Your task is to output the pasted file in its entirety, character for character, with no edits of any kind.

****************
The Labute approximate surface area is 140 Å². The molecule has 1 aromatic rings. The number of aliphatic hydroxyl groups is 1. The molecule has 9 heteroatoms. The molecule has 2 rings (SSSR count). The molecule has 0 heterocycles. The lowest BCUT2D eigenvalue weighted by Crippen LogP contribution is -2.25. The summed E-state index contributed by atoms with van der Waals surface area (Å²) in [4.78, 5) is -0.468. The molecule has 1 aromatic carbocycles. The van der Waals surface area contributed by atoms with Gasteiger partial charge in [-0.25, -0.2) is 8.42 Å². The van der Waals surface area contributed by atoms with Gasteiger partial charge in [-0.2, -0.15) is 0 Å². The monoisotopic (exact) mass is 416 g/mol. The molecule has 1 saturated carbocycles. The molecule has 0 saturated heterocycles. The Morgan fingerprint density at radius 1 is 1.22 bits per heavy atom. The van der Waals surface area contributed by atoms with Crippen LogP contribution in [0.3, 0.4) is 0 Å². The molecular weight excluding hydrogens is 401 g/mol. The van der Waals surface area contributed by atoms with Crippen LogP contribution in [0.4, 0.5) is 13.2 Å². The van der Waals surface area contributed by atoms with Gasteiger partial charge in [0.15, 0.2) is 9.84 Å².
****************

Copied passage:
The Labute approximate surface area is 140 Å². The molecule has 1 aromatic rings. The number of aliphatic hydroxyl groups is 1. The molecule has 9 heteroatoms. The molecule has 2 rings (SSSR count). The molecule has 0 heterocycles. The lowest BCUT2D eigenvalue weighted by Crippen LogP contribution is -2.25. The summed E-state index contributed by atoms with van der Waals surface area (Å²) in [4.78, 5) is -0.468. The molecule has 1 aromatic carbocycles. The van der Waals surface area contributed by atoms with Gasteiger partial charge in [-0.25, -0.2) is 8.42 Å². The van der Waals surface area contributed by atoms with Gasteiger partial charge in [-0.2, -0.15) is 0 Å². The monoisotopic (exact) mass is 416 g/mol. The molecule has 1 saturated carbocycles. The molecule has 0 saturated heterocycles. The Morgan fingerprint density at radius 1 is 1.22 bits per heavy atom. The van der Waals surface area contributed by atoms with Crippen LogP contribution in [0.3, 0.4) is 0 Å². The molecular weight excluding hydrogens is 401 g/mol. The van der Waals surface area contributed by atoms with Crippen LogP contribution in [0.4, 0.5) is 13.2 Å². The van der Waals surface area contributed by atoms with Gasteiger partial charge in [0.15, 0.2) is 9.84 Å².